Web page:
Created in honor of Jack Ewing and his love for supporting the youth, Blythe Family Fitness will begin its fourth year of 'Jack's After-School Program.'

Jack’s After-School Program for students in 4th through 8th grade will be starting its fourth year at Blythe Family Fitness on September 4 as a way for students to destress and have fun after school in a healthy way.

In an electronic-free zone, the program allows students to play games like hockey, kickball, dodgeball, tennis, soccer, board games and charades with full participation and attention.

The program, created in honor of Jack Ewing who passed away in 2015, will be held on Tuesday’s and Thursday’s from 3:45 to 5:30 p.m.

Sign up is available at Blythe Family Fitness or the recreation department, and the fee is $20 a month per kid; if students qualify for free lunches at school, then the program is free for them to participate in.

“When he passed away, people were giving donations in honor of Jack, and the family asked if I would start this,” said Kristina Kaufman, executive director of Blythe. “I said yes, I would be more than happy to because Jack was all about the kids and interacting with them.”

Jack felt that kids should be engaged and present in whatever it was they were participating in though,  Kaufman said, so that is why the program was designed to be electronic-free.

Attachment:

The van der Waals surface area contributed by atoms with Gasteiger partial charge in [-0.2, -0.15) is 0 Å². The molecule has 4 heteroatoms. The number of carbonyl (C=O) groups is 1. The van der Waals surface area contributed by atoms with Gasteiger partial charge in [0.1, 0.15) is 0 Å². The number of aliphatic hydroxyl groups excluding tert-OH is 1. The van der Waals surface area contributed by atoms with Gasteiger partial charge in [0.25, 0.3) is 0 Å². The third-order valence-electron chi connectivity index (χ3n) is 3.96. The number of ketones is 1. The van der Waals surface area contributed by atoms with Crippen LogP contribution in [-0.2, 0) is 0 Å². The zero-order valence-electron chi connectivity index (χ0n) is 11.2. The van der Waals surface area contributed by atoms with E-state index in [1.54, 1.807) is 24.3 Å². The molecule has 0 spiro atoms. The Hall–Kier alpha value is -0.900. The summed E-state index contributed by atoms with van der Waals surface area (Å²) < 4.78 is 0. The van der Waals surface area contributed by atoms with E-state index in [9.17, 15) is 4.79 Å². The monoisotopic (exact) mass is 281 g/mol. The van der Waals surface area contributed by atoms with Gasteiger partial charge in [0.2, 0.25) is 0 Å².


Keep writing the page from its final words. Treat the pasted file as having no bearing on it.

“We incorporated a healthy snack, we do homework time, and then we just play,” Kaufman said. “We play all kinds of games but we try to incorporate the community too.”

“The thing that I love the most is the interaction with the kids,” Kaufman said. “All the donated dollars that people have donated in the name of Jack is basically what’s helping to support this program.”

If students have extra-curricular activities or school functions after school, Kaufman said that they do encourage the kids to attend those events so they can mingle with their peers and be engaged with their school activities.


“It helps with communication and just not being so sedentary all the time, getting movement,” Kaufman said. “We do exercise in a fun way. Like, a lot of these kids are not in sports, they don’t want to be in sports, and so we’re showing them that they can still have fun.”

The bonds formed with the kids in the program are very important, Kaufman said, because it helps the kids build confidence and communication skills while getting exercise in the process.